Nina Matorcevic bought her home on Byron Avenue in 1989 after living on South Beach. In the years since, the 79-year-old has watched as some of her neighbors sold their homes to deep-pocket buyers who demolished them or made major renovations. Matorcevic, who is originally from Bosnia, still receives letters from people eager to buy her home, which she says has experienced increasing flooding over the years. She built a barrier at the base of her garage to prevent water from seeping in.

Surfside, Fla., resident Nina Matorcevic, 79, bought her home in 1989. Photo for The Washington Post by Octavio Jones.

Matorcevic remembers how some of her neighbors protested developers who lobbied to build a shopping center and high rises along Harding Avenue. Fearing changes in the community and the increasingly aggressive climate, some of her friends headed west, to Naples.

“They once had a motto: ‘Surfside is not for sale,’ ” she said. “They were worried about not being able to afford to live here – it’s not peaceful like before. They didn’t want Surfside to become like Manhattan.”

Dan Stankovic, who has owned his home on Harding Avenue for 10 years, said the town’s building height ordinance makes the luxury condos that have sprouted up within view of his property more palatable.

He used to live in Sunny Isles, to the north, where some buildings tower over 50 stories.

“We also had an ocean view there at one point, and they built these monster buildings in front of us and we couldn’t see anything,” he said. “You never saw sunshine, actually.”

When he moved to Surfside, Stankovic watched developers try to lobby officials and influence elections to raise the building height limit.

“We in Surfside have tried to elect mayors and people in the governing body to resist increasing the number of floors,” said Stankovic, 55. “I’m not against development, I think it’s good for the economy and good for the people. But the higher the building is, no one gets to see anything.”

• • •

Surfside Vice Mayor Tina Paul won her first election to the city council in 2016 with the help of people who want to save the town’s historical buildings. She called the preservationists her “community.”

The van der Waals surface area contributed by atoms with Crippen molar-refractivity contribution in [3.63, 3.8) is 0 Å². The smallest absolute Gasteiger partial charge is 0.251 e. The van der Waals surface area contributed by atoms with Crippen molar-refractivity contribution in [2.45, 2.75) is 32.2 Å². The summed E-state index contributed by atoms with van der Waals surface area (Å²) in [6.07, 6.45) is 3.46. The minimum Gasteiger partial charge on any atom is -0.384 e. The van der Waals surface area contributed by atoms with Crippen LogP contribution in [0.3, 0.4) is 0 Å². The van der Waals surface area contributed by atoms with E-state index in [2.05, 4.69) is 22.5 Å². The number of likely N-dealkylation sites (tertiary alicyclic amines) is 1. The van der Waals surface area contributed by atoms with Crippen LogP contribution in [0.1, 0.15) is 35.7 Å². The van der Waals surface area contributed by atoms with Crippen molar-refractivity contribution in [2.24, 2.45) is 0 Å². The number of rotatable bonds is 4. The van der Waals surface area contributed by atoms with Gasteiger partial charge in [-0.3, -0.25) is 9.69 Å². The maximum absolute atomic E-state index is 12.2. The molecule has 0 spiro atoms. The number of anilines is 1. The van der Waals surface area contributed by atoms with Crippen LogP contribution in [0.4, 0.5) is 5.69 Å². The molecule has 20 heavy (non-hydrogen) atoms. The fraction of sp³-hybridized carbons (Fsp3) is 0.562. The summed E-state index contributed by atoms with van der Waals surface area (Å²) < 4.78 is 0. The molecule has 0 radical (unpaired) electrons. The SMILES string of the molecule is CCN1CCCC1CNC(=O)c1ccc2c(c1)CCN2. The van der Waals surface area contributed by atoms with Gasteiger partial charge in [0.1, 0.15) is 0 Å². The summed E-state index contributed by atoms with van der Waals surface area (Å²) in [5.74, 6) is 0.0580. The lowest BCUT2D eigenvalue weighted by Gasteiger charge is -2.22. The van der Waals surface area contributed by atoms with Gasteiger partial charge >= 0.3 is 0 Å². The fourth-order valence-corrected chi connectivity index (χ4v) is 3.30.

Paul grew up in Surfside. Her parents moved to a house a few blocks from the beach when she was seven months old. Her family’s home lacked air conditioning, but they didn’t need it: their jalousie windows let in the sea breeze.

“Then in the late ’60s and ’70s, the condominiums started going up. They blocked the breezes,” she said. When she left Surfside for college and returned in 2011 to care for her parents, she saw even more changes to the town. Developers were buying up oceanfront properties. She soon joined with preservationists to try to save buildings designed in the Art Deco Streamline Moderne style as well as Miami Mid-Century Modern, or MiMo.

Victories were met with just as many losses, she said. People who live in buildings for which preservationists are seeking historical designation are usually divided between those who want to make money off their property and those who want to stay put.

“The Surfside I grew up in . . .,” Paul said, “was like a different world.”

Late Friday, Miami-Dade County Mayor Daniella Levine Cava said the still-standing portion of Champlain Towers South had become too unstable and that she had signed an order authorizing its demolition as soon as engineers sign off.

Already, some in the town have begun asking the difficult question of what should become of the site. Should there be a memorial to honor the lives lost? Should it be rebuilt? Or will yet another developer swoop in with plans for a luxury beachfront property?

Novack, the former mayor, is most concerned about finding answers and helping his town heal.

In the days following the collapse, he logged 16-hour days, speaking to families, meeting with officials and arranging support from local and federal agencies. His wedding anniversary was spent mostly among the dust and debris at Champlain Towers. So was his 63rd birthday. His eyes were swollen from crying with neighbors and friends, who like himself were desperately searching for answers, and hope.

“I think eventually‚ it’s going to come out that it was a number of factors that combined simultaneously like a perfect storm to cause this,” Novack said of the collapse. He nodded at a local police officer who waved him past a checkpoint. “Each and every detail will be addressed. We’ll spare no expense. We’ll get the answers and we’ll face them – no matter what they are.”